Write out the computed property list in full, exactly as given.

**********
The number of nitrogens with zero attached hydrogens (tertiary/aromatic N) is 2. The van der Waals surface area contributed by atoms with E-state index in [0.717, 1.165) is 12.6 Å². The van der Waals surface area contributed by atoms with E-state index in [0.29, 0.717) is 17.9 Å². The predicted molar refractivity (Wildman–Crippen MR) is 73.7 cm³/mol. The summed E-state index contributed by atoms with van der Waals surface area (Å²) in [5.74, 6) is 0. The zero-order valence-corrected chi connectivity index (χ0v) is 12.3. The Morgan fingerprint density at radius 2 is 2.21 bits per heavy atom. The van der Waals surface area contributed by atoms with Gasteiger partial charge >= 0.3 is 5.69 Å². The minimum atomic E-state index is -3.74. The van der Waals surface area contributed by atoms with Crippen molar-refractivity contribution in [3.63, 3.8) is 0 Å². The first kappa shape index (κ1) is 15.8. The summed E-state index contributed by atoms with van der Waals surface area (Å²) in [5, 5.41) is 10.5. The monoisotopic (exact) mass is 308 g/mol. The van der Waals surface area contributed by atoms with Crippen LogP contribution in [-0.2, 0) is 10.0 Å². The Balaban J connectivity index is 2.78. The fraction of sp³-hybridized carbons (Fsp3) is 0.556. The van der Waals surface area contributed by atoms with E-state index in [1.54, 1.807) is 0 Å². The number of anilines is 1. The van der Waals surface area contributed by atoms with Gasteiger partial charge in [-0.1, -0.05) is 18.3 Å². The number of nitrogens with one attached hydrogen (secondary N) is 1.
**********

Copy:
The number of nitrogens with zero attached hydrogens (tertiary/aromatic N) is 2. The van der Waals surface area contributed by atoms with E-state index in [0.717, 1.165) is 12.6 Å². The van der Waals surface area contributed by atoms with E-state index in [0.29, 0.717) is 17.9 Å². The predicted molar refractivity (Wildman–Crippen MR) is 73.7 cm³/mol. The summed E-state index contributed by atoms with van der Waals surface area (Å²) in [5.74, 6) is 0. The zero-order valence-corrected chi connectivity index (χ0v) is 12.3. The Morgan fingerprint density at radius 2 is 2.21 bits per heavy atom. The van der Waals surface area contributed by atoms with Gasteiger partial charge >= 0.3 is 5.69 Å². The minimum atomic E-state index is -3.74. The van der Waals surface area contributed by atoms with Crippen molar-refractivity contribution in [3.63, 3.8) is 0 Å². The first kappa shape index (κ1) is 15.8. The summed E-state index contributed by atoms with van der Waals surface area (Å²) in [5, 5.41) is 10.5. The monoisotopic (exact) mass is 308 g/mol. The van der Waals surface area contributed by atoms with Crippen LogP contribution in [-0.2, 0) is 10.0 Å². The Balaban J connectivity index is 2.78. The fraction of sp³-hybridized carbons (Fsp3) is 0.556. The van der Waals surface area contributed by atoms with E-state index in [1.54, 1.807) is 0 Å². The number of anilines is 1. The van der Waals surface area contributed by atoms with Gasteiger partial charge in [-0.1, -0.05) is 18.3 Å². The number of nitrogens with one attached hydrogen (secondary N) is 1.